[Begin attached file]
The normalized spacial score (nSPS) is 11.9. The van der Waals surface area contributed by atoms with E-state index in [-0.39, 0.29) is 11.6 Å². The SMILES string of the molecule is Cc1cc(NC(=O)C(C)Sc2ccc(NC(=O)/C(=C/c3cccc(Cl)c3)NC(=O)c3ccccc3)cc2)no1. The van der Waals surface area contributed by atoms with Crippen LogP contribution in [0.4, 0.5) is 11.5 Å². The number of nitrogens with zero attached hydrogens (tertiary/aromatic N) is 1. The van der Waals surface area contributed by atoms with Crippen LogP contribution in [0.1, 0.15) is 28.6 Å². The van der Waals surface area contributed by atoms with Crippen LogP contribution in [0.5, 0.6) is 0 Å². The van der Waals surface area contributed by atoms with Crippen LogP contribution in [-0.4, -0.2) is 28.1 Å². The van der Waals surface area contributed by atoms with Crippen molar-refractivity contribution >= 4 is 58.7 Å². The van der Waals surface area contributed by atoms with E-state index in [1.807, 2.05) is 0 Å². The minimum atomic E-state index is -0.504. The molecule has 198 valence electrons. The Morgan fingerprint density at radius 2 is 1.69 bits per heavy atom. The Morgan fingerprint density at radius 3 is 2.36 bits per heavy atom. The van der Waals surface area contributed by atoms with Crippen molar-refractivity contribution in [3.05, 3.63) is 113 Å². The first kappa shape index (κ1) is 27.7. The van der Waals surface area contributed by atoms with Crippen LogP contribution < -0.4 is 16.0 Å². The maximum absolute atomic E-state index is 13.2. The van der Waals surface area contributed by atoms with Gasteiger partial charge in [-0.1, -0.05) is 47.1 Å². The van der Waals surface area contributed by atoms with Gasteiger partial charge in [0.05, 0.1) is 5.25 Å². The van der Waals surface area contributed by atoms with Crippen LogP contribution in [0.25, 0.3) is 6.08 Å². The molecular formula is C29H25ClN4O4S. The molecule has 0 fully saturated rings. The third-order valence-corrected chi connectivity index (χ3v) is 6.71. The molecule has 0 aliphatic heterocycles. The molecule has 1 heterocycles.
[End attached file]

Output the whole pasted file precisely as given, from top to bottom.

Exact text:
The normalized spacial score (nSPS) is 11.9. The van der Waals surface area contributed by atoms with E-state index in [-0.39, 0.29) is 11.6 Å². The SMILES string of the molecule is Cc1cc(NC(=O)C(C)Sc2ccc(NC(=O)/C(=C/c3cccc(Cl)c3)NC(=O)c3ccccc3)cc2)no1. The van der Waals surface area contributed by atoms with Crippen LogP contribution in [0.4, 0.5) is 11.5 Å². The number of nitrogens with zero attached hydrogens (tertiary/aromatic N) is 1. The van der Waals surface area contributed by atoms with Crippen LogP contribution in [0.1, 0.15) is 28.6 Å². The van der Waals surface area contributed by atoms with Crippen LogP contribution in [0.5, 0.6) is 0 Å². The van der Waals surface area contributed by atoms with Crippen LogP contribution in [-0.4, -0.2) is 28.1 Å². The van der Waals surface area contributed by atoms with Crippen molar-refractivity contribution >= 4 is 58.7 Å². The van der Waals surface area contributed by atoms with E-state index in [1.807, 2.05) is 0 Å². The minimum atomic E-state index is -0.504. The molecule has 198 valence electrons. The Morgan fingerprint density at radius 2 is 1.69 bits per heavy atom. The Morgan fingerprint density at radius 3 is 2.36 bits per heavy atom. The van der Waals surface area contributed by atoms with Crippen molar-refractivity contribution in [3.05, 3.63) is 113 Å². The first kappa shape index (κ1) is 27.7. The van der Waals surface area contributed by atoms with Crippen LogP contribution < -0.4 is 16.0 Å². The maximum absolute atomic E-state index is 13.2. The van der Waals surface area contributed by atoms with Gasteiger partial charge in [-0.1, -0.05) is 47.1 Å². The van der Waals surface area contributed by atoms with Gasteiger partial charge in [0.05, 0.1) is 5.25 Å². The van der Waals surface area contributed by atoms with Crippen LogP contribution in [0.25, 0.3) is 6.08 Å². The molecular formula is C29H25ClN4O4S. The molecule has 0 fully saturated rings. The third-order valence-corrected chi connectivity index (χ3v) is 6.71. The molecule has 0 aliphatic heterocycles. The molecule has 1 heterocycles.